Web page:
French Design Master: “I’m a Kind of E.T.”

Matali Crasset talks to about her development as a designer, and how growing up on a farm keeps her ideas fresh.

Matali Crasset


Crasset with a lamp she designed of whisk wires

Matali Crasset is, undoubtedly, one of the quirkiest product designers working today. It’s often hard to digest some of her quirkiest creations–which include a coat rack that transforms into a bed, goofy and futuristic interiors, and a “domestic UFO.” In her native France, she’s something of a national treasure.

Matali Crasset

On Monday, during ICFF, she sat down with and explained the thought process behind her new line of baking tools for Alessi. A collaboration with famed French pastry chef Pierre
, the tools evolve as a chef’s needs change during the cooking process. But she also talked about her quirky approach to design; her early years working for Philippe Starck; and being an “E.T.”

So, how did the idea for this line come about?

I knew Pierre for seven or eight years, and we were friends having good dinner together. With him, eating is always an event. And with my husband, we create experimental dinners. So we started working with Pierre, and we made this knife that you can cut and serve food with at the same time. It was this philosophy of only one object for an entire process. I knew Alberto Alessi and when he heard of this, there was a [gesturing to her eye with a flourish]. He proposed to create a range of products.


How did that design process work? Why these four tools?

With Pierre I was more looking at his gestures and how he works and then I proposed some directions. And he selected things he felt comfortable with.

You’ve always had such a unique eye for form. How’d you develop your aesthetic?

I’m not interested in aesthetics. If you find a logic, the aesthetics are just a consequence. I start by giving intention to an object and I start drawing only at the end. I don’t draw to shapes; the shapes are coming from themselves. For example, with the bowl, I just had a vision of one bowl and I wanted to make it more practical. To be two bowls. And I combined them.

Matali Crasset

Unlike other mixing bowls, Crasset’s can be comfortably held, but also rests steadily when laid down.

Matali Crasset

The bowl is actually two bowls–it has a smaller depression, for the beginning stages of mixing that involve tiny quantities of base ingredients.

Do you think the sort of limited-run designs that you’re known for has a power to influence the larger issues of the day, such as sustainability?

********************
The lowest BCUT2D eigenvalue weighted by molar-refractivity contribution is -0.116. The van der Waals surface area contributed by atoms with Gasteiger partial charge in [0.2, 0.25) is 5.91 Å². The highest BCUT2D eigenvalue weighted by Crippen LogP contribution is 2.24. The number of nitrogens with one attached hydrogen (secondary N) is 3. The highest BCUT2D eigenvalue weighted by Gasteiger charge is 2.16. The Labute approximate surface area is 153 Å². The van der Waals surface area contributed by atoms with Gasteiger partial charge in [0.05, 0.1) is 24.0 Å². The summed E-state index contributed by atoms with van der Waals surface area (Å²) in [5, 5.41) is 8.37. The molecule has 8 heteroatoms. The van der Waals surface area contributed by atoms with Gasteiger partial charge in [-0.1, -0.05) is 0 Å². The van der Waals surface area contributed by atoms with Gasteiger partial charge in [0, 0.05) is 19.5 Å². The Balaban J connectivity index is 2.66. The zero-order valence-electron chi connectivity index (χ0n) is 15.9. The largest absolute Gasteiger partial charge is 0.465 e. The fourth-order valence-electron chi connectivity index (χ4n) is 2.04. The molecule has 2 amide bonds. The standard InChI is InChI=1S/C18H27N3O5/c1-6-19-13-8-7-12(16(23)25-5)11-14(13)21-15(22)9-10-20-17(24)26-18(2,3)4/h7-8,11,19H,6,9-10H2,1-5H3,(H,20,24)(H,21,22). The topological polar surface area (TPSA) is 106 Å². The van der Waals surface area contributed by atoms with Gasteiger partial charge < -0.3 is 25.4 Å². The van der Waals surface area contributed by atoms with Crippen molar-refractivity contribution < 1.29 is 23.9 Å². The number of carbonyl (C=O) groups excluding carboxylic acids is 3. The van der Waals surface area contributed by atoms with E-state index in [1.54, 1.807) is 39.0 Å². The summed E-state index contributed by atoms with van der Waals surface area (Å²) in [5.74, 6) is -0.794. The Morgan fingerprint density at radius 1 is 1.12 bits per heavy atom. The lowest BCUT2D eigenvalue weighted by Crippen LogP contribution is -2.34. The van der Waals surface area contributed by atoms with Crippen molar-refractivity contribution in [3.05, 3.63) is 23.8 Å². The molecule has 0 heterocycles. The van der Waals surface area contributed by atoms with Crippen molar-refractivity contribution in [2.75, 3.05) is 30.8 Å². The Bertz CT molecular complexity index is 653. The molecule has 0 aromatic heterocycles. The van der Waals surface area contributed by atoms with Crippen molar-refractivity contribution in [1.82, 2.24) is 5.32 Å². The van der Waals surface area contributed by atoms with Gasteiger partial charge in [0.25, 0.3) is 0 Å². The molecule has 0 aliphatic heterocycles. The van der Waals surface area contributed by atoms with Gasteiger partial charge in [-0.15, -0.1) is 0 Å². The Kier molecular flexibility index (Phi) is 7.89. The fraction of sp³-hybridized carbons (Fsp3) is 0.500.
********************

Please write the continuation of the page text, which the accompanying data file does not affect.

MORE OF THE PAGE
Yes, by giving one object more than one function. And being more selective of the objects that you choose [as a consumer]. Right now, I’m working on a big experimental hotel in the desert in the south of Tunisia. We will have a kind of renovation of the palm trees. It’s a place to connect with them.

Matali whisk

The whisk grows: It’s base is a smaller whisk, and an attachment can be added to handle more batter. Pasty chefs usually have entire racks of whisks.


What is your dream design commission?

Nothing! I’m working with the dreams of my partners. I’m not the type of designer that wants to change the world. I just want to collaborate and do good products.

How did you decide to become a designer?

I got a revelation when I was 22. I was studying marketing and we were in charge of a launching a new perfume. I wanted to draw the bottle and the packing. And I understood that people would not understand it otherwise. And so I wanted to know who was doing this work.

How did getting a job with Philippe Starck influence you as a designer?

I started working on electronics with Philippe at the beginning of my career. It was a kind of fairy tale. I started very high. It let me float in the river and have very different projects. I had a chance to create for Electrolux, but it’s not like it was one big guy telling the young one to do something. But I was aware I could be swallowed by this big personality, and I was working on my own projects in the evening.

Matali Crasset

Her stirring spoon has a rubber edge for scraping the sides of a bowl, and flat sides so that the spoon itself can be scraped on the side of a pot.

So how do you keep your design sensibility independent from what’s all around you?

You know I come from a small village of 80 farmers. I am kind of an ET. I had nothing to do with this kind of culture when I was growing up. For me it’s easier to break codes because I’m still not inside. The best you can have in a collaboration is to have this outside look. And that’s my position.

Crasset plate

Her serving plates can be adapted to any size cake or pastry by removing sections.

About the author

Cliff is director of product innovation at Fast Company, founding editor of Co.Design, and former design editor at both Fast Company and Wired.